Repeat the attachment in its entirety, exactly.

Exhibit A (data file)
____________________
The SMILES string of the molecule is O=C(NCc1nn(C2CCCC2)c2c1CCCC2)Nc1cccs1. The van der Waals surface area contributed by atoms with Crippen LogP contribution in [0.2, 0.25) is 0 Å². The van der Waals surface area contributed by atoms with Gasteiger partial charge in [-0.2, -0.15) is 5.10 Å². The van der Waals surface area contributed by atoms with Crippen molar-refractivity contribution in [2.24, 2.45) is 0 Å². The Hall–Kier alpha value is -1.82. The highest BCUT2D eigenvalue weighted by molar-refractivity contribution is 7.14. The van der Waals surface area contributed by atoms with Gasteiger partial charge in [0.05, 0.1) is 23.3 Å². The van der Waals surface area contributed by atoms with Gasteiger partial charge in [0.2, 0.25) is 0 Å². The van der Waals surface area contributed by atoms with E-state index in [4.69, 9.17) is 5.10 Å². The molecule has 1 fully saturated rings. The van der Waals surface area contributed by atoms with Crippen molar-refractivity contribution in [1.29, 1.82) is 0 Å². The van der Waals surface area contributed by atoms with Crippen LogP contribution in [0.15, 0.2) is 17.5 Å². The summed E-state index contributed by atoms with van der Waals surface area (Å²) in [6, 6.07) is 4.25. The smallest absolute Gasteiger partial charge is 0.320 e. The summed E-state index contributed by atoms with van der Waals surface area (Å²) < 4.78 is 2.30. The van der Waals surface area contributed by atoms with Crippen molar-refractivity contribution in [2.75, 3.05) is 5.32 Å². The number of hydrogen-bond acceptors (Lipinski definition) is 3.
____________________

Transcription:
The SMILES string of the molecule is O=C(NCc1nn(C2CCCC2)c2c1CCCC2)Nc1cccs1. The van der Waals surface area contributed by atoms with Crippen LogP contribution in [0.2, 0.25) is 0 Å². The van der Waals surface area contributed by atoms with Gasteiger partial charge in [-0.2, -0.15) is 5.10 Å². The van der Waals surface area contributed by atoms with Crippen molar-refractivity contribution in [2.24, 2.45) is 0 Å². The Hall–Kier alpha value is -1.82. The highest BCUT2D eigenvalue weighted by molar-refractivity contribution is 7.14. The van der Waals surface area contributed by atoms with Gasteiger partial charge in [0.05, 0.1) is 23.3 Å². The van der Waals surface area contributed by atoms with Gasteiger partial charge in [0.2, 0.25) is 0 Å². The van der Waals surface area contributed by atoms with E-state index in [4.69, 9.17) is 5.10 Å². The molecule has 1 fully saturated rings. The van der Waals surface area contributed by atoms with Crippen molar-refractivity contribution in [1.29, 1.82) is 0 Å². The van der Waals surface area contributed by atoms with Crippen LogP contribution in [0.15, 0.2) is 17.5 Å². The summed E-state index contributed by atoms with van der Waals surface area (Å²) in [6, 6.07) is 4.25. The smallest absolute Gasteiger partial charge is 0.320 e. The summed E-state index contributed by atoms with van der Waals surface area (Å²) < 4.78 is 2.30. The van der Waals surface area contributed by atoms with Crippen molar-refractivity contribution in [2.75, 3.05) is 5.32 Å². The number of hydrogen-bond acceptors (Lipinski definition) is 3.